Optics & Photonics: Materials, Devices and Systems (Topic 2)
How do we see the 21st century progressing? With lightning-fast and ultra-broadband internet connections for new communication channels and Industry 4.0. With customized manufacturing of nanostructured items in direct digital-to-physical conversion. With optical microscopes that provide an unprecedented resolution for inspecting living cells. The achievement of all these objectives relies on one of the key technologies of the 21st century: Optics & Photonics.
The connection between information and optical materials/devices/systems is bidirectional. Topic 2 addresses both directions, namely materials for information and information for materials. Concerning optical materials for information, communication networks form the backbone of today’s digital information society. They are prerequisites for megatrends such as ubiquitous connectivity, the internet of things, and the digitalization of industrial production processes (Industry 4.0). To cope with these exponentially increasing information streams, optical communication networks require substantial progress in designing and manufacturing high-performance optical sender/receiver systems. In turn, design in Topic 2 leverages on information technology: It is a long-standing dream of science and technology to design materials, devices, and entire systems digitally on the computer, which could be realized for only a few exceptions to date, rationally designed artificial materials, such as optical metamaterials and photonic crystals, being one of them.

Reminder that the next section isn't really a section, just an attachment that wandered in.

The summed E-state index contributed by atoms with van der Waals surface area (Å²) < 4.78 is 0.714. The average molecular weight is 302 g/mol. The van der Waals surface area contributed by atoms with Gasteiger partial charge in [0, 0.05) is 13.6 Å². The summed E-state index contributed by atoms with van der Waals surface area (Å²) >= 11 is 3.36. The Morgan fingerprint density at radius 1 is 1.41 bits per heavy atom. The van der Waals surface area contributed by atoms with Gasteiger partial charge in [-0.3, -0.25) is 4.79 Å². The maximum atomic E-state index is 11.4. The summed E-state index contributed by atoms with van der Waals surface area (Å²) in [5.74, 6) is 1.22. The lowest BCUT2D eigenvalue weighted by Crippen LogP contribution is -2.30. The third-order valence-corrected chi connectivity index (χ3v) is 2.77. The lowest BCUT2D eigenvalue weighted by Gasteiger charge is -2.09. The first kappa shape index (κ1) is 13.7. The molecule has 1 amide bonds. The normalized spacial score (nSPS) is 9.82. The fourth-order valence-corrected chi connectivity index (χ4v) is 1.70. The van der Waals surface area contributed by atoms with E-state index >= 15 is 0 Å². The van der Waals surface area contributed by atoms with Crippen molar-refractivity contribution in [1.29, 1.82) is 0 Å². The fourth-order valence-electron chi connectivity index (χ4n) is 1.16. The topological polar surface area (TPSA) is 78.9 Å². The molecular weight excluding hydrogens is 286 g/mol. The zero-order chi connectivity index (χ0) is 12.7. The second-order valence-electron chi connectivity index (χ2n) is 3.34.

Topic 2 acts as enabler and networks with other topics of the program MSE and other programs such as mechanical metamaterials (Gumbsch and Schwaiger groups) or printed electronics (Aghassi group) in topic 1, 3D scaffolds for cell culture (Bastmeyer group) in topic 3, design and synthesis of molecular quantum emitters (Hunger and Ruben groups) in program Natural, Artificial and Cognitive Information Processing (NACIP), topic 2 “Quantum Computing”, advanced fluorescent markers and optical microscopy methods (Rastegar group) in NACIP, topic 4 “Molecular and Cellular Information Processing” or in program “Engineering Digital Futures” the handling of large microscopy data sets via the Large Scale Data Facility (LSDF) in the future Helmholtz Data Federation (HDF).
Within topic 2, the Helmholtz Centers KIT and Hereon collaborate. The establishment of the Karlsruhe Center for Optics & Photonics (KCOP) will create a unique infrastructure covering a wide range of research activities in Optics & Photonics.
This topic is organized into three subtopics to address the above challenges and objectives.
- Molecular Materials Basis for Optics & Photonics addresses excited-state engineering of molecules for Optics & Photonics
- Designed Optical Materials tackles designed artificial materials and the necessary conversion of digital information into hardware
- Designed Optical Devices & Systems directly connects to optical information processing devices and systems
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